The kubernetes-cli plugin provides the function withKubeConfig() for Jenkins Pipeline support. You can go to the Snippet Generator page under the Pipeline Syntax section in Jenkins, select withKubeConfig: Setup Kubernetes CLI from the Sample Step dropdown, and it will provide you configuration interface for the plugin. After filling the entries and click Generate Pipeline Script button, you will get the sample scripts which can be used in your Pipeline definition.


node {
  stage('List pods') {
    withKubeConfig([credentialsId: '<credential-id>',
                    caCertificate: '<ca-certificate>',
                    serverUrl: '<api-server-address>',
                    contextName: '<context-name>',
                    clusterName: '<cluster-name>',
                    namespace: '<namespace>'
                    ]) {
      sh 'kubectl get pods'
Usage with multiple Credentials

If you need to use more than one credential at the same time, you can use withKubeCredentials. It takes an array of the parameters as described for withKubeConfig, e.g.:

node {
  stage('Dump merged config') {
        [credentialsId: '<credential-id-1>', serverUrl: '<api-server-address>'],
        [credentialsId: '<credential-id-2>', contextName: '<context-name>']
    ]) {
      sh 'kubectl config view'

The merging is done by kubectl itself, refer to its documentation for details. When providing more than one credential is provided no context will be set by default.

Using the Plugin from the Web Interface

  1. Within the Jenkins dashboard, select a Job and then select "Configure"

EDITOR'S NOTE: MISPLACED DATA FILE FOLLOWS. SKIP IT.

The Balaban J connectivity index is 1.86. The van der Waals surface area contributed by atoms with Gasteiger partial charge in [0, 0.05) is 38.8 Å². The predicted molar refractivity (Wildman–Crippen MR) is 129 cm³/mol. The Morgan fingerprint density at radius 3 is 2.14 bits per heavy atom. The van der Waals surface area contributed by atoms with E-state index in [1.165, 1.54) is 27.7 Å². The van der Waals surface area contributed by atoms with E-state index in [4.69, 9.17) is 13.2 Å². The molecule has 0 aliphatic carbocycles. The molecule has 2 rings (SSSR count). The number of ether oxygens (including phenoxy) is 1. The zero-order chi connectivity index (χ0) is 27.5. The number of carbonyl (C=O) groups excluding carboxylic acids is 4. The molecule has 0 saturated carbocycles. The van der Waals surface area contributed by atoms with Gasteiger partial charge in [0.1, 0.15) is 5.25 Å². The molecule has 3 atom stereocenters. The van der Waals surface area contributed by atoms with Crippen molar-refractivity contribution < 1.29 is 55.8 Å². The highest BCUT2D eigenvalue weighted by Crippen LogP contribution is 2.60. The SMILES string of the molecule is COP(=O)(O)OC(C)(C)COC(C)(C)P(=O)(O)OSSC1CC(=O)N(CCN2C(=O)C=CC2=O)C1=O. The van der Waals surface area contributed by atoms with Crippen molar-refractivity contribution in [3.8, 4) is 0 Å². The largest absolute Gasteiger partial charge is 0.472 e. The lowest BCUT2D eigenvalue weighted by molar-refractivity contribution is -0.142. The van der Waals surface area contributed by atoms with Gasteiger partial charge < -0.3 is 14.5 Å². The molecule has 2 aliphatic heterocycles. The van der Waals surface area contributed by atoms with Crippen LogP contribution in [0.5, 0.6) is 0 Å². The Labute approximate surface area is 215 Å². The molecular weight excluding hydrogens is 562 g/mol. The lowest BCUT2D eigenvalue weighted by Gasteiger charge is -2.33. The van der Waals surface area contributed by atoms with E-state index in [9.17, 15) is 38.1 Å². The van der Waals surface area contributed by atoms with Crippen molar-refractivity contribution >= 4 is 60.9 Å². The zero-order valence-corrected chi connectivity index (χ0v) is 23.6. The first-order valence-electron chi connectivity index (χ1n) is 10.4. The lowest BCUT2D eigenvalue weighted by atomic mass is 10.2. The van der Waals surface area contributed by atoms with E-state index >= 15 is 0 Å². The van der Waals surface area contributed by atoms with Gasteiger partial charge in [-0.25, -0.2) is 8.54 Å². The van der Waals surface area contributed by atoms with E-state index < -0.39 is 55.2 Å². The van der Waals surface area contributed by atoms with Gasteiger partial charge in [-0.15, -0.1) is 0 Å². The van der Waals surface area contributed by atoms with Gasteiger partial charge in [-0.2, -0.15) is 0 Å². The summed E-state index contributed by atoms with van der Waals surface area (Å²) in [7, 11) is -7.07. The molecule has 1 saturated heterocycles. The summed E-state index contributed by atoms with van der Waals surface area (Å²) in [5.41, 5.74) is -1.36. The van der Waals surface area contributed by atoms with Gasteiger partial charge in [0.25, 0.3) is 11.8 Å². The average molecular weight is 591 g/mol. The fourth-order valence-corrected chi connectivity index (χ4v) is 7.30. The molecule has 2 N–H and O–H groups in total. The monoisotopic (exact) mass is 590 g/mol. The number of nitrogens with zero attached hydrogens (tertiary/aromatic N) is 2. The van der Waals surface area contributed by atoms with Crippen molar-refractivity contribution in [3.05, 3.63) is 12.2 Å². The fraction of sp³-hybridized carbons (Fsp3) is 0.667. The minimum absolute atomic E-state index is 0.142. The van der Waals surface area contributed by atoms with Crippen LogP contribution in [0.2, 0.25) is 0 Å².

2. Scroll down to the "Build Environment" section
  3. Select "Configure Kubernetes CLI (kubectl) with multiple credentials"
  4. In the "Credential" dropdown, select the credentials to authenticate on the cluster or the kubeconfig stored in Jenkins.
  5. Repeat 4 as necessary


Generating Kubernetes Credentials

The following example describes how you could use the token of a ServiceAccount to access the Kubernetes cluster from Jenkins. The result depends of course on the permissions you have.

# Create a ServiceAccount named `jenkins-robot` in a given namespace.
$ kubectl -n <namespace> create serviceaccount jenkins-robot

# The next line gives `jenkins-robot` administator permissions for this namespace.
# * You can make it an admin over all namespaces by creating a `ClusterRoleBinding` instead of a `RoleBinding`.
# * You can also give it different permissions by binding it to a different `(Cluster)Role`.
$ kubectl -n <namespace> create rolebinding jenkins-robot-binding --clusterrole=cluster-admin --serviceaccount=<namespace>:jenkins-robot

# Get the name of the token that was automatically generated for the ServiceAccount `jenkins-robot`.
$ kubectl -n <namespace> get serviceaccount jenkins-robot -o go-template --template='{{range .secrets}}{{.name}}{{"\n"}}{{end}}'

# Retrieve the token and decode it using base64.
$ kubectl -n <namespace> get secrets jenkins-robot-token-d6d8z -o go-template --template '{{index .data "token"}}' | base64 -d

On Jenkins, navigate in the folder you want to add the token in, or go on the main page. Then click on the "Credentials" item in the left menu and find or create the "Domain" you want. Finally, paste your token into a Secret text credential. The ID is the credentialsId you need to use in the plugin configuration.


Building and testing

To build the extension, run:

mvn clean package

and upload target/kubernetes-cli.hpi to your Jenkins installation.

To run the tests:

mvn clean test

Performing a Release

mvn release:prepare release:perform